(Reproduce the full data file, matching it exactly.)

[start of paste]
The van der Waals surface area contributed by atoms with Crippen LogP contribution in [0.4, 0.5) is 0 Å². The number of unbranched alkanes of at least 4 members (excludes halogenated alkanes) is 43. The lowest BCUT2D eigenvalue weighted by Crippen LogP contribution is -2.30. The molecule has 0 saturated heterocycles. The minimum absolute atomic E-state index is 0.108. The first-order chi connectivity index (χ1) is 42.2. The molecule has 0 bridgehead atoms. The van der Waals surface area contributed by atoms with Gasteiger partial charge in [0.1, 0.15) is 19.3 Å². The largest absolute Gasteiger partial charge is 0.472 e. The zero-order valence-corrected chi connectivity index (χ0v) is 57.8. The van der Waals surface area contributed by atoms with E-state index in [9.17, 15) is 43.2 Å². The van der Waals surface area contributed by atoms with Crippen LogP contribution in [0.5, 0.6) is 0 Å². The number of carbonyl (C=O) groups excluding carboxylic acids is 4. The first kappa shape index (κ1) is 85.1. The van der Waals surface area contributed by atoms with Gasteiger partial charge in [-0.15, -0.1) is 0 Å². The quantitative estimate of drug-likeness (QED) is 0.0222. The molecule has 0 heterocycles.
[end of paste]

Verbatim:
The van der Waals surface area contributed by atoms with Crippen LogP contribution in [0.4, 0.5) is 0 Å². The number of unbranched alkanes of at least 4 members (excludes halogenated alkanes) is 43. The lowest BCUT2D eigenvalue weighted by Crippen LogP contribution is -2.30. The molecule has 0 saturated heterocycles. The minimum absolute atomic E-state index is 0.108. The first-order chi connectivity index (χ1) is 42.2. The molecule has 0 bridgehead atoms. The van der Waals surface area contributed by atoms with Gasteiger partial charge in [0.1, 0.15) is 19.3 Å². The largest absolute Gasteiger partial charge is 0.472 e. The zero-order valence-corrected chi connectivity index (χ0v) is 57.8. The van der Waals surface area contributed by atoms with E-state index in [9.17, 15) is 43.2 Å². The van der Waals surface area contributed by atoms with Crippen LogP contribution in [0.5, 0.6) is 0 Å². The number of carbonyl (C=O) groups excluding carboxylic acids is 4. The first kappa shape index (κ1) is 85.1. The van der Waals surface area contributed by atoms with Gasteiger partial charge in [-0.15, -0.1) is 0 Å². The quantitative estimate of drug-likeness (QED) is 0.0222. The molecule has 0 heterocycles.